We finally started taxiing at seven thirty, and I was astonished to see that the second 737 was actually taxiing in front of us and took off before us. Obviously this aircraft was being ferried somewhere; the very short take-off roll and steep climb proved that it had no passengers or luggage on board. I can only assume that this aircraft wasn’t being flown empty to Amsterdam or Rotterdam. But it was clear to me that Transavia wasn’t telling us the whole story. So I wrote an email to Transavia asking them to explain the situation to me. Whether they will or not remains to be seen, but I did tell them that I would write a trip report about the flight and post it on aviation sites, so I would appreciate to be able to give correct information.
Once we were in the air and the cabin crew started their service, we were also told that because of this unforeseen combination of both flights, they wouldn’t have enough catering for everyone. I managed to get my hands on what I wanted though. The rest of the flight was uneventful and we landed on Schiphol’s dreaded runway 18R, which meant that we would have to taxi for another 15 minutes or so before reaching the gate. All bags were offloaded here and the passengers for Rotterdam could choose to make use of the transfer service arranged by KLM, or make their own way home.
23 December 2008
SkyEurope flight NG3617
Boeing 737-700 OM-NGF
ETD 20.20, ETA 22.05
ATD 20.35, ATA 22.05
Photo © Ingo Lang
With all the rumours about SkyEurope being on the edge of bankruptcy, I have a Bulgarian colleague at work who is hesitant to book any SkyEurope flights from Vienna to Sofia for the future, fearing that he might lose his money. The carrier is bombarding prospective clients with one great offer after the other, hoping to reel in as much cash as possible simply by passenger numbers rather than higher fares. For the flight I found from Amsterdam back to Vienna, I paid a total fare of 125 euro. Certainly not the cheapest fare on the market, but much lower than any Austrian or KLM flight on that day and including the fee for one checked bag. And I figured it would be very unlikely that the airline would stop operating just before Christmas, being such a busy time of year. Of course I really hope that SkyEurope will survive, especially as their demise would leave a big gap at Vienna Schwechat Airport and it would probably mean that ticket prices to several destinations will go up.
Anyway, to get back to the actual flight, I checked in at 19.10 for the 20.20 departure. SkyEurope operates from the M-gates at Schiphol and once you are through security, there isn’t much to do. The area is sealed off from the rest of the terminal building; there is a waiting lounge with one shop, a bar and an internet corner and you’re supposed to wait there till the screens show the gate number and tell you to go to the gate.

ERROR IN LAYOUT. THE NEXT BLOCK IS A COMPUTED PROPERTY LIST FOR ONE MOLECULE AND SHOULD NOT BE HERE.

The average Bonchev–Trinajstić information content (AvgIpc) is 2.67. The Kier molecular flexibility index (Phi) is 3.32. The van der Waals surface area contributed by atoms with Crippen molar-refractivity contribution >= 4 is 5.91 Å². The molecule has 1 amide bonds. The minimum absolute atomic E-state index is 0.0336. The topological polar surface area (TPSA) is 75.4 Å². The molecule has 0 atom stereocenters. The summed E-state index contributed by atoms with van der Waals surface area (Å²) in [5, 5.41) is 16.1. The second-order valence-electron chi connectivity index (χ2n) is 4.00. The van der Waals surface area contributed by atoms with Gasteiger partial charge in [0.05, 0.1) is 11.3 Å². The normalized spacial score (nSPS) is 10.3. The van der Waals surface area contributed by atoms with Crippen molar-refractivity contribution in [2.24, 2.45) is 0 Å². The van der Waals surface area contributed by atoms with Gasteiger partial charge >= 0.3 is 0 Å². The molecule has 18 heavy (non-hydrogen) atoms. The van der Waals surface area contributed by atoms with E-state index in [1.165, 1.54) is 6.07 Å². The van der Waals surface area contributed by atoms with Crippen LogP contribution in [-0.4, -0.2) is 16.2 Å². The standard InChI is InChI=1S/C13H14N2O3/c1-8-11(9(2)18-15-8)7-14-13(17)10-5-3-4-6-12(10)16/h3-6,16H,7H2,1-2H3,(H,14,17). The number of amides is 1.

For this flight I got seat 2C assigned. I normally always try to get a window seat, but I had of course checked in quite late and the check-in agent said that the flight was quite full. Once boarding was completed, and some issue with a double-printed boarding pass resolved which caused a delay for departure, the entire front row of six seats remained empty. Another passenger asked the flight attendant whether he could sit there, but his request was denied stating that those seats were available only with prepayment. I know that you have to pay extra to reserve one of those seats because of the extra legroom, but I don’t quite understand why the company is so adamant about letting no one sit there once boarding is completed. It’s not as if someone else will join the flight later, is it?
I wasn’t particularly comfortable either, as both seats 2A and 2B were also occupied and the girl in 2B was quite chubby. As I am not the skinniest person either, there wasn’t much room left. On top of that it isn’t really pleasant to be seated in a tight space with a complete stranger next to you, as one way or another you try to minimise bodily contact out of politeness. But the main issue was that my seat was broken, the seat back wouldn’t stay in an upright position. The flight attendant commented on this and I notified her of the problem, but she didn’t take any further notice. So during the take-off roll, my seat fell back to maximum recline, which of course also caused discomfort to the passenger behind me. After the fasten seat belt sign was off, I moved a couple of rows back where there still was an aisle seat available with no one in the middle seat. In my opinion, the flight attendant should have offered me one of the seats in row 1 because of the seat back issue.
The rest of the flight was uneventful and we landed on Vienna’s runway 29.
Despite the hick-ups here and there I enjoyed this short trip and am really looking forward to return to Innsbruck, this time hopefully with better weather.